At the same time, wow, the Quest Pro is awkwardly shaped. It's big and has a large headband, and needs its own special charger dock to charge up its headset and the controllers. It just feels like a delicate sports car you need to put back carefully in the garage every time. That's unlike the Quest 2, which is smaller overall despite its larger front, can be tucked more easily into a carrying case, and doesn't have the same glossy visor design. Also, because I need to charge the Pro every time I use it, it also seems more complicated to store than the also-large (but light) PSVR 2, which can simply be tucked on a shelf.
The Quest Pro really is just a Quest in terms of apps and OS, so much so that you may wonder why it's even needed as an upgrade. Backward compatibility is a great thing, but there was an opportunity here to rethink the interface, push mixed reality more and create a truly new class of apps. There are Quest Pro-optimized apps that use the color passthrough cameras and mixed reality features (and eye and face tracking) to different effects, but most of these extras feel tacked on, not quite necessary, gimmicky.
Eye and face tracking aren't integral to Meta right now, which may be a huge relief to those seeing these sensors as doorways to a whole unsettling level of observational data collecting or more targeted advertising. But that also means the way these technologies are used doesn't feel necessary, either, unless you're an aspiring Quest developer who wants to make eye and face tracking apps. When I've tried eye and face tracking to animate my avatars, it's had mixed results, and it sometimes made my virtual self look weirder. Meta can already use AI to help animate avatars based on voice cues, and those work well enough.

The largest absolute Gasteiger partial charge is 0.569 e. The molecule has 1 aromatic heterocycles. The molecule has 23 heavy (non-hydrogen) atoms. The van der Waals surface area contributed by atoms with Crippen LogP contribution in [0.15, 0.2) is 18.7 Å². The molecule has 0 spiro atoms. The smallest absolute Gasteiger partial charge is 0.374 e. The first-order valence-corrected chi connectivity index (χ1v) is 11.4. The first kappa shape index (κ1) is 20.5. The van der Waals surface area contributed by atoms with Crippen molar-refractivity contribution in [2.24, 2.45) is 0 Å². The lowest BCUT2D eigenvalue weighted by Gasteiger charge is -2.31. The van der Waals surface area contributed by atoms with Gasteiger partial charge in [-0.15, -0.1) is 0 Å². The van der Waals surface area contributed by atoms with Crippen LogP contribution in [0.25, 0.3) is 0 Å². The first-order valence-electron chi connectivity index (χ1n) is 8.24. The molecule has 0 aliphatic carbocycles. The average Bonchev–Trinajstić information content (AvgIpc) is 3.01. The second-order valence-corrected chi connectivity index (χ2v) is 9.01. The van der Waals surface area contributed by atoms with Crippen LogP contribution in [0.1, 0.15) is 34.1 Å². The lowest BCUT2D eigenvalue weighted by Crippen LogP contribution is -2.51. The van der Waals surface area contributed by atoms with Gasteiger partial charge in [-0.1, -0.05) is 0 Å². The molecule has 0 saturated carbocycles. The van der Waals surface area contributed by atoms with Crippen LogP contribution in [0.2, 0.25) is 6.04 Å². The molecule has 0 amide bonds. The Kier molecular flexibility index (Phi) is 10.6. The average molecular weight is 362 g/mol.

The PSVR 2, by comparison, uses its unique features more fully. Eye tracking is already used extensively in many launch games for foveated rendering that improves graphics results, and some games use eye tracking for controls, too.
There's also a big gap between the phones we use and the VR/AR headsets of the moment. Qualcomm is trying to bridge this gap, and Apple, Google and Samsung will likely try to do the same. Meta has its own phone app that works with the Quest 2 and Quest Pro, but it's not been rethought for Pro users at all. I don't feel like I can output my VR work any more easily or intuitively, and I don't feel like I can use apps or software I rely on all the time in easy, logical ways on the Quest Pro. When will it feel like a true extension of my laptop or my phone? I don't know.
Meta did add an experimental hand tracking feature called Direct Touch that allows for your fingers to "press" buttons by pressing them in-air, or to press keys on hovering virtual keyboards. This more direct interaction mimics what Microsoft has already done on the HoloLens 2. Still, it's not reliable enough to use for actual writing, and still feels a little awkward. The Quest Pro is still, mostly, best used with the controllers.
There are plenty of creative and work tools on the Quest Pro, but nearly all of these are things you can also use on the Quest 2, minus those eye tracking and better-looking mixed reality options.
Expect Meta's next headset to adopt many of the Quest Pro's best qualities: the color passthrough cameras and mixed reality capabilities, the smaller lens system and crisper visuals, and on top of that, likely a faster, better processor. The Quest 3 may not have eye tracking, but you probably won't need that, anyway. It may also come with controllers similar to the Pro's, or at least work with them. (I like how the Pro controllers are smaller, but I also don't like how they need more frequent charging.)
The Quest 3 is expected to cost somewhere around $500, and if that's true, it'll be half the price of the Quest Pro. Even though I appreciate the Pro's high-quality visuals and fit, there's absolutely no reason you should buy one, even at its currently lower but still expensive $1,000 price.
The future is not just about VR: it's about smaller glasses-like devices that will eventually be wearable all day, and in the meantime will work as mixed reality goggles at home. Meta's hardware is moving on that path, but in early 2023, VR is still largely for gaming, and the Quest Pro is not a headset made for gamers, and that should tell you all you need to know.